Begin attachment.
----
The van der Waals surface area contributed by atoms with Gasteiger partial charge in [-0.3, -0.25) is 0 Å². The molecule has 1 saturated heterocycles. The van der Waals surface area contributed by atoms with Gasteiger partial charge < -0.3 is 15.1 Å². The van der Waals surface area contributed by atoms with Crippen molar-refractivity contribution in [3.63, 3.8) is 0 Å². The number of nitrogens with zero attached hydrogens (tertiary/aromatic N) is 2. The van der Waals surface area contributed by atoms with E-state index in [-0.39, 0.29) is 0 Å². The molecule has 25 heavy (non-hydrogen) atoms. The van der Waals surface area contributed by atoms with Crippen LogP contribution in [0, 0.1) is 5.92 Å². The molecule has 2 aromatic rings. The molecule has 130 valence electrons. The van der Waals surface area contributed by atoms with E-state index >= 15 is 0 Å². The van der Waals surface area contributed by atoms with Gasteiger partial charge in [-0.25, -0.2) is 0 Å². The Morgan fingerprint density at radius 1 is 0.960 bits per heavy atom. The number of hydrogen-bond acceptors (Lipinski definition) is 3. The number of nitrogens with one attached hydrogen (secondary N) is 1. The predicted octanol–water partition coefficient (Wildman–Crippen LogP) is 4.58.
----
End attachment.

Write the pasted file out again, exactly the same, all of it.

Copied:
The van der Waals surface area contributed by atoms with Gasteiger partial charge in [-0.3, -0.25) is 0 Å². The molecule has 1 saturated heterocycles. The van der Waals surface area contributed by atoms with Gasteiger partial charge < -0.3 is 15.1 Å². The van der Waals surface area contributed by atoms with Crippen molar-refractivity contribution in [3.63, 3.8) is 0 Å². The number of nitrogens with zero attached hydrogens (tertiary/aromatic N) is 2. The van der Waals surface area contributed by atoms with E-state index in [-0.39, 0.29) is 0 Å². The molecule has 25 heavy (non-hydrogen) atoms. The van der Waals surface area contributed by atoms with Crippen LogP contribution in [0, 0.1) is 5.92 Å². The molecule has 2 aromatic rings. The molecule has 130 valence electrons. The van der Waals surface area contributed by atoms with E-state index >= 15 is 0 Å². The van der Waals surface area contributed by atoms with Gasteiger partial charge in [-0.25, -0.2) is 0 Å². The Morgan fingerprint density at radius 1 is 0.960 bits per heavy atom. The number of hydrogen-bond acceptors (Lipinski definition) is 3. The number of nitrogens with one attached hydrogen (secondary N) is 1. The predicted octanol–water partition coefficient (Wildman–Crippen LogP) is 4.58.